Saudi Arabia accuses 8 of aiding and financing al Qaeda

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The Specialized Criminal Court on State Security and Terrorism in Riyadh charged eight defendants today with providing weaponry and financial funding to al Qaeda in support of terrorist operations both inside and outside the kingdom. The eight defendants were sentenced to jail terms ranging from three to six years and barred from traveling outside the kingdom for similar periods of time thereafter.

The detailed charges handed down by the court in Riyadh include significant information about al Qaeda’s terrorist network and intentions. Most notably, they indicate that al Qaeda seeks to commit acts of sabotage inside Saudi Arabia, specifically targeting large oil refineries in the eastern province of al Sharqiya. Additionally, al Qaeda has been trying to attract militants from Cuba, and to invest financially in a media agency in Egypt to spread jihadist news.

One of the defendants convicted today was accused of storing large quantities of machine guns and ammunition for al Qaeda as well as purchasing radio communication devices to be used in jihadist activity. He was sentenced to two-and-a-half years in prison and barred from travel for an additional five.

Another defendant was charged with receiving electronic circuitry and accessories used in the remote detonation of explosives. He reportedly kept the electronics in house at first, and then later buried them for safekeeping, storing the coordinates of the burial location on his mobile phone. He was also accused of covering up an invitation to join a weapons training course led by Yousef al Ayeri, a Saudi member of al Qaeda and the first leader of al Qaeda in the Arabian Peninsula (AQAP), who was killed in a gun battle with Saudi forces in Ha’el province in 2003. The defendant was sentenced to a prison term of six years and is barred from travel “for a similar amount of time.”

A serious indication of al Qaeda’s international connections emerged in the charges against a defendant who set up an office in China as part of his implementation of an al Qaeda project to manufacture laser technology weaponry. The defendant reportedly received $100,000 to fund the project and was accused of “supporting and financing terrorism” as well as being in possession of a large cache of weapons and ammunition. He was sentenced to a prison term of four years and is barred from travel “for a similar amount of time.”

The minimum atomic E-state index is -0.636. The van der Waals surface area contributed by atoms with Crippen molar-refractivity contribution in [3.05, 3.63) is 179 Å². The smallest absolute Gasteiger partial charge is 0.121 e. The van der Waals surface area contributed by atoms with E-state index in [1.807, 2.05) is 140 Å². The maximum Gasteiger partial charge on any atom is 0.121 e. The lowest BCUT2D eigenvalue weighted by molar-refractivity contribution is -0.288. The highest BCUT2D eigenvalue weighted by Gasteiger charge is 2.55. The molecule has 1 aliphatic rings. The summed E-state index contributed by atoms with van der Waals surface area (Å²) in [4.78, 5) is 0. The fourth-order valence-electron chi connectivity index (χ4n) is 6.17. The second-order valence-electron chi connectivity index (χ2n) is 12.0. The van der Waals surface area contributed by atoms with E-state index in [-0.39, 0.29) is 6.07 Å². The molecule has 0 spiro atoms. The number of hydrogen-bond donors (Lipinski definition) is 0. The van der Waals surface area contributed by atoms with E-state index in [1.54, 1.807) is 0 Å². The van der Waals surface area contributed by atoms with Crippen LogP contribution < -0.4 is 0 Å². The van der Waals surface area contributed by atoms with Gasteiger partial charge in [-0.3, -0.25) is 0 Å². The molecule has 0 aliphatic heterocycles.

Other defendants were charged with crimes such as possession of weaponry and concealing knowledge that al Qaeda was intending to carry out terrorist attacks inside Saudi Arabia, specifically targeting oil refineries in al Sharqiya. Additionally, one defendant was allegedly aware of an al Qaeda plan to bring two militants over from Cuba, and confessed that one of the Cubans went to Yemen to join AQAP and that the other was “still searching for a passport.” Another defendant was accused of scouting out eastern Riyadh for a suitable location to establish a jihadist training camp.

Highlighting al Qaeda’s financial and military ties to other terrorist groups in the Middle East, a defendant was accused of being in close contact with a member of Abu Musab al Zarqawi’s terrorist faction in Iraq. The Iraqi militant requested that the Saudi transfer 150,000 euros to a media agency in Egypt interested in spreading jihadi news. Additionally, the same defendant transferred 350,000 rials to the al Qaeda-linked Islamic State of Iraq on behalf of one of his Saudi comrades.

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1 Comment

  • David says:

    It looks as though these guys are not the financiers, but just guys who procure weapons. Logistical foot soldiers, really. None of these guys was charged with providing money, either fundraising, or gifting their own funds. I may be wrong, but I think that the source of the problem are the wealthy and well-connected Saudis who continue to give massive amounts of money, and the fundraisers who call on them. If the Saudis were serious, they could end this with a few sting operations. But they would likely end up with some very well-connected people going to jail. Either the Saudi leadership is afraid of putting its friends in jail, or like Pakistan, they really are pretty happy about all the terrorism as long as it happens to Christians, Jews, Hindus, etc. Or maybe both.


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